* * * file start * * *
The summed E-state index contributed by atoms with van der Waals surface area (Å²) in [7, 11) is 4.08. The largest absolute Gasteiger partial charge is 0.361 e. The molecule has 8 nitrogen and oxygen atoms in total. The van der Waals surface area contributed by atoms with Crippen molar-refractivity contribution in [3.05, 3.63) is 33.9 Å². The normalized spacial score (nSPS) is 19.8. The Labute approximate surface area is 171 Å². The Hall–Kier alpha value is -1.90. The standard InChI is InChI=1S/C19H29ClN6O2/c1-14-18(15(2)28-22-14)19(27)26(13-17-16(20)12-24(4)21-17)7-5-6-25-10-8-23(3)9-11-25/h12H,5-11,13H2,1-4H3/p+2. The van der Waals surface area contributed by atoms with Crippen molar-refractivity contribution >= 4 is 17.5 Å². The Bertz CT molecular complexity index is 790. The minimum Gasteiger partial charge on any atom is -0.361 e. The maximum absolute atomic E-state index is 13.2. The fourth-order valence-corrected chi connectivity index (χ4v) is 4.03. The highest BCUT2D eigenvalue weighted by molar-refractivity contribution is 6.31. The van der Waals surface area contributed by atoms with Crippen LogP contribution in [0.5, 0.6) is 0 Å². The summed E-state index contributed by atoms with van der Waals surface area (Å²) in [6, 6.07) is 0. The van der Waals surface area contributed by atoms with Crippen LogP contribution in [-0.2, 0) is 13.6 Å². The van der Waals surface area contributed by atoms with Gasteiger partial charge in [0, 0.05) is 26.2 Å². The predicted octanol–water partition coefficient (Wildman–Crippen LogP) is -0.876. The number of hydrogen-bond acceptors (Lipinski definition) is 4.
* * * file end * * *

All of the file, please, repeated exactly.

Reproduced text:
The summed E-state index contributed by atoms with van der Waals surface area (Å²) in [7, 11) is 4.08. The largest absolute Gasteiger partial charge is 0.361 e. The molecule has 8 nitrogen and oxygen atoms in total. The van der Waals surface area contributed by atoms with Crippen molar-refractivity contribution in [3.05, 3.63) is 33.9 Å². The normalized spacial score (nSPS) is 19.8. The Labute approximate surface area is 171 Å². The Hall–Kier alpha value is -1.90. The standard InChI is InChI=1S/C19H29ClN6O2/c1-14-18(15(2)28-22-14)19(27)26(13-17-16(20)12-24(4)21-17)7-5-6-25-10-8-23(3)9-11-25/h12H,5-11,13H2,1-4H3/p+2. The van der Waals surface area contributed by atoms with Crippen molar-refractivity contribution >= 4 is 17.5 Å². The Bertz CT molecular complexity index is 790. The minimum Gasteiger partial charge on any atom is -0.361 e. The maximum absolute atomic E-state index is 13.2. The fourth-order valence-corrected chi connectivity index (χ4v) is 4.03. The highest BCUT2D eigenvalue weighted by molar-refractivity contribution is 6.31. The van der Waals surface area contributed by atoms with Crippen LogP contribution in [0.5, 0.6) is 0 Å². The summed E-state index contributed by atoms with van der Waals surface area (Å²) in [6, 6.07) is 0. The van der Waals surface area contributed by atoms with Crippen LogP contribution in [-0.2, 0) is 13.6 Å². The van der Waals surface area contributed by atoms with Gasteiger partial charge in [0, 0.05) is 26.2 Å². The predicted octanol–water partition coefficient (Wildman–Crippen LogP) is -0.876. The number of hydrogen-bond acceptors (Lipinski definition) is 4.